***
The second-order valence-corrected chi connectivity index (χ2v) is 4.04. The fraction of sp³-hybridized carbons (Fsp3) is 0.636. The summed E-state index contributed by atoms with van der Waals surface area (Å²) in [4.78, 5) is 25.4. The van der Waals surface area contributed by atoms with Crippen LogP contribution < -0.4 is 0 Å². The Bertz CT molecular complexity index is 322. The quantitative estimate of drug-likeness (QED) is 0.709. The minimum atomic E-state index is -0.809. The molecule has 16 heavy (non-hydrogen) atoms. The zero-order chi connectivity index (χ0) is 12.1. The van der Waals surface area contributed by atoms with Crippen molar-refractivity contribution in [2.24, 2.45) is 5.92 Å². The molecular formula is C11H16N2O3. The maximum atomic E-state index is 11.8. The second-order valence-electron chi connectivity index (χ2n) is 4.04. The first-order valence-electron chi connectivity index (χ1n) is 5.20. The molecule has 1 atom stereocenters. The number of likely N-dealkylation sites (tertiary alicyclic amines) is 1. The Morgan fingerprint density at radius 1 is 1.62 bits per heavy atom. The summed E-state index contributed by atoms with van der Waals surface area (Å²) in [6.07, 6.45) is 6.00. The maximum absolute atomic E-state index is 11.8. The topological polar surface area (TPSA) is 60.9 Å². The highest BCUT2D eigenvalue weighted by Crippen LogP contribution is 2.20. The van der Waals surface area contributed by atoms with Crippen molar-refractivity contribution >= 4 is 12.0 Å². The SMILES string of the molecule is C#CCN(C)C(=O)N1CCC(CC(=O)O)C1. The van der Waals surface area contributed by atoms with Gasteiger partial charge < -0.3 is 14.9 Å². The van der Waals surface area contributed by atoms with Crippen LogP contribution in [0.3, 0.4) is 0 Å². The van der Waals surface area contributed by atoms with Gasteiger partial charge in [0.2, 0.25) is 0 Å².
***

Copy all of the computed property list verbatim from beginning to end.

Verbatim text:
The second-order valence-corrected chi connectivity index (χ2v) is 4.04. The fraction of sp³-hybridized carbons (Fsp3) is 0.636. The summed E-state index contributed by atoms with van der Waals surface area (Å²) in [4.78, 5) is 25.4. The van der Waals surface area contributed by atoms with Crippen LogP contribution < -0.4 is 0 Å². The Bertz CT molecular complexity index is 322. The quantitative estimate of drug-likeness (QED) is 0.709. The minimum atomic E-state index is -0.809. The molecule has 16 heavy (non-hydrogen) atoms. The zero-order chi connectivity index (χ0) is 12.1. The van der Waals surface area contributed by atoms with Crippen molar-refractivity contribution in [2.24, 2.45) is 5.92 Å². The molecular formula is C11H16N2O3. The maximum atomic E-state index is 11.8. The second-order valence-electron chi connectivity index (χ2n) is 4.04. The first-order valence-electron chi connectivity index (χ1n) is 5.20. The molecule has 1 atom stereocenters. The number of likely N-dealkylation sites (tertiary alicyclic amines) is 1. The Morgan fingerprint density at radius 1 is 1.62 bits per heavy atom. The summed E-state index contributed by atoms with van der Waals surface area (Å²) in [6.07, 6.45) is 6.00. The maximum absolute atomic E-state index is 11.8. The topological polar surface area (TPSA) is 60.9 Å². The highest BCUT2D eigenvalue weighted by Crippen LogP contribution is 2.20. The van der Waals surface area contributed by atoms with Crippen molar-refractivity contribution >= 4 is 12.0 Å². The SMILES string of the molecule is C#CCN(C)C(=O)N1CCC(CC(=O)O)C1. The van der Waals surface area contributed by atoms with Gasteiger partial charge < -0.3 is 14.9 Å². The van der Waals surface area contributed by atoms with Crippen LogP contribution in [0.3, 0.4) is 0 Å². The van der Waals surface area contributed by atoms with Gasteiger partial charge in [0.2, 0.25) is 0 Å².